Recipient(s) will receive an email with a link to 'Co-oximetry' and will have access to the topic for 7 days.
(Optional message may have a maximum of 1000 characters.)
Co-oximetry refers to the measurement of various forms of hemoglobin by dedicated multiwavelength spectrophotometry. It is a measure of the potential oxygen-carrying capacity of the blood.
It usually measures concentrations of oxygenated hemoglobin (oxyHb), deoxygenated hemoglobin (deoxyHb or reduced Hb), COHB, and methemoglobin (MetHb) as a percentage of the total hemoglobin concentration in the blood sample.
History consistent with toxin exposure
Hypoxia fails to improve with the administration of oxygen
Existence of a discrepancy between the PaO2 on a blood gas determination and the oxygen saturation on pulse oximetry (SpO2)
Suspected other dyshemoglobinemias such as methemoglobinemia or carboxyhemoglobinemia
Calculated as O2 Hb/O2 Hb + HHB × 100%.
The availability of oxygen to tissues is dependent not only on SO2 but also on the affinity of O2 to Hb. It is clinically useful in cyanosis and erythrocytosis. It may differentiate between diminished oxygenation of blood, as in pulmonary diseases and admixture of venous blood, as in an AV shunt.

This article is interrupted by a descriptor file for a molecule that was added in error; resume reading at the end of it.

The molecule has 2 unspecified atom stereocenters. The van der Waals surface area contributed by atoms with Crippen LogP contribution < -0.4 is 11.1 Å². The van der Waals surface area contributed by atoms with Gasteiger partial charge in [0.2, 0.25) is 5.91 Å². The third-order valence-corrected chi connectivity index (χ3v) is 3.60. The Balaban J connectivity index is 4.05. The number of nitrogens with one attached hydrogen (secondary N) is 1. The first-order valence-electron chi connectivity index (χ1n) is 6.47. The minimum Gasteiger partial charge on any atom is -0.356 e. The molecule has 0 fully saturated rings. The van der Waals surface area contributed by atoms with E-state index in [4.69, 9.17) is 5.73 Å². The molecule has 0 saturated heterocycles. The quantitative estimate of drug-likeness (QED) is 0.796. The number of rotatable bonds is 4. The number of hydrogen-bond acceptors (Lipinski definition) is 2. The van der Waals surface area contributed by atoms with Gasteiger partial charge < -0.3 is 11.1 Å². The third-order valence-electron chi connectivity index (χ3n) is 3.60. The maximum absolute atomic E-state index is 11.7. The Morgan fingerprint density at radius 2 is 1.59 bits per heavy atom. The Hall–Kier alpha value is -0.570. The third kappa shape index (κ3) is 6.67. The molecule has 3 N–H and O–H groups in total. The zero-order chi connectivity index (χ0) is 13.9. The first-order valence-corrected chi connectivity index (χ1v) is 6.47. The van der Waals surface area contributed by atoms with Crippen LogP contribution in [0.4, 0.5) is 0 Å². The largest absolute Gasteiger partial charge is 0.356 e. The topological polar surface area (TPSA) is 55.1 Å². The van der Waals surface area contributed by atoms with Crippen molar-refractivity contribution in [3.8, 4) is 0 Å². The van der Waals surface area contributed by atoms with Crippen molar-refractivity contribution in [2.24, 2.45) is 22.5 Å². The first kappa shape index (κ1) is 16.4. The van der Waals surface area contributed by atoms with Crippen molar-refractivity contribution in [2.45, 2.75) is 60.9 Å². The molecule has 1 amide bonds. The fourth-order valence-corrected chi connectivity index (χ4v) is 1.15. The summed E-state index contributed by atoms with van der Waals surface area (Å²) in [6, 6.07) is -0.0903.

Percent saturation in newborns is 40–90% and thereafter 94–98%; values decrease with age.
This represents the fraction of oxygenated Hb in relation to the total Hb present, including non–oxygen-binding Hb. In healthy individuals, oxyhemoglobin and oxygen saturation are approximately equal. In the presence of dyshemoglobins, oxyhemoglobin can be considerably lower than oxygen saturation. Although the oxygen saturation often remains within the reference limits, the oxygen-carrying capacity of the blood may be severely decreased.
Normal range: 94–100%.
This is Hb that has carbon monoxide instead of the normal oxygen bound to it. Carbon monoxide (CO) has a much great affinity than oxygen for hemoglobin.
Carboxyhemoglobin is formed in carbon monoxide poisoning. The source of the carbon monoxide may be exhaust (such as from a car, truck, boat, or generator), smoke from a fire, or tobacco smoke. The carboxyhemoglobin level is useful in judging the extent of CO toxicity and in considering the effect of smoking on the patient. A direct correlation has been claimed between CO level and symptoms of atherosclerotic diseases, angina, and MI.
Nonsmokers: 0.5–1.5% saturation of Hb
Smokers: 1–2 packs/day: 4–5%
Heavy smokers: >2 packs/day: 8–9%
This is produced by the oxidation of the normal ferrous iron of Hb to ferric iron, making it chemically useless for respiration.
A small amount of methemoglobin is normally present in blood, but the conversion of a larger fraction of hemoglobin into methemoglobin results in perceptible cyanosis. Methemoglobinemia may be acquired anytime in life by exposure to a number of different chemical agents, such as nitrites, or it may be congenital due a genetic condition.
Normal: 0.06–0.24 g/dL.